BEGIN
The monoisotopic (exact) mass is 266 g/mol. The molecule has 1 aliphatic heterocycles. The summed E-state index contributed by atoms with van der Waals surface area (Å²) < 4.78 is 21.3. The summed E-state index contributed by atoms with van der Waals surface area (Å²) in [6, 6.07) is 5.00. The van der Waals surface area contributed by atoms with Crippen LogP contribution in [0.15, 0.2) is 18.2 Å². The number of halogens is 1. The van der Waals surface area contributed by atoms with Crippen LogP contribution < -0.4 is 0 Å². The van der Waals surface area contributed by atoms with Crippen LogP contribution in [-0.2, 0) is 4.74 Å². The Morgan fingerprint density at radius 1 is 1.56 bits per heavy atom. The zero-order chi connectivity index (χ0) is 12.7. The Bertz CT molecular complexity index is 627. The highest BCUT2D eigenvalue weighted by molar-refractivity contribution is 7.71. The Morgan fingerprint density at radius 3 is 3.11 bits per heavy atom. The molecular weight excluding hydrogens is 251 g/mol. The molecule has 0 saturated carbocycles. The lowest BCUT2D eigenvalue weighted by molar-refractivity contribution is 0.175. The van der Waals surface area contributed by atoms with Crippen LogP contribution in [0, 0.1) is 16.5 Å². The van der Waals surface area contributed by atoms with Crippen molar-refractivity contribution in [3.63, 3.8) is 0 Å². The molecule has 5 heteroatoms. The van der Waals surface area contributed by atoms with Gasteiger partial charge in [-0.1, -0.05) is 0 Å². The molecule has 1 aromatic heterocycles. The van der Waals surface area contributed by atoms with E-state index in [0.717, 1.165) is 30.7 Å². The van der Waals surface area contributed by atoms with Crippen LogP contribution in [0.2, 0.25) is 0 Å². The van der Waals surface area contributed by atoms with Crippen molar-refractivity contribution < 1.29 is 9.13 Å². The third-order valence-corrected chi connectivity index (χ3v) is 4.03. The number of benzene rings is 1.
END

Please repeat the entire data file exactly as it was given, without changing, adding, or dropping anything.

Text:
The monoisotopic (exact) mass is 266 g/mol. The molecule has 1 aliphatic heterocycles. The summed E-state index contributed by atoms with van der Waals surface area (Å²) < 4.78 is 21.3. The summed E-state index contributed by atoms with van der Waals surface area (Å²) in [6, 6.07) is 5.00. The van der Waals surface area contributed by atoms with Crippen LogP contribution in [0.15, 0.2) is 18.2 Å². The number of halogens is 1. The van der Waals surface area contributed by atoms with Crippen LogP contribution < -0.4 is 0 Å². The van der Waals surface area contributed by atoms with Crippen LogP contribution in [-0.2, 0) is 4.74 Å². The Morgan fingerprint density at radius 1 is 1.56 bits per heavy atom. The zero-order chi connectivity index (χ0) is 12.7. The Bertz CT molecular complexity index is 627. The highest BCUT2D eigenvalue weighted by molar-refractivity contribution is 7.71. The Morgan fingerprint density at radius 3 is 3.11 bits per heavy atom. The molecular weight excluding hydrogens is 251 g/mol. The molecule has 0 saturated carbocycles. The lowest BCUT2D eigenvalue weighted by molar-refractivity contribution is 0.175. The van der Waals surface area contributed by atoms with Crippen LogP contribution in [0, 0.1) is 16.5 Å². The van der Waals surface area contributed by atoms with Crippen molar-refractivity contribution in [3.63, 3.8) is 0 Å². The molecule has 5 heteroatoms. The van der Waals surface area contributed by atoms with Gasteiger partial charge in [-0.1, -0.05) is 0 Å². The molecule has 1 aromatic heterocycles. The van der Waals surface area contributed by atoms with E-state index in [0.717, 1.165) is 30.7 Å². The van der Waals surface area contributed by atoms with Crippen LogP contribution in [0.2, 0.25) is 0 Å². The van der Waals surface area contributed by atoms with Crippen molar-refractivity contribution < 1.29 is 9.13 Å². The third-order valence-corrected chi connectivity index (χ3v) is 4.03. The number of benzene rings is 1.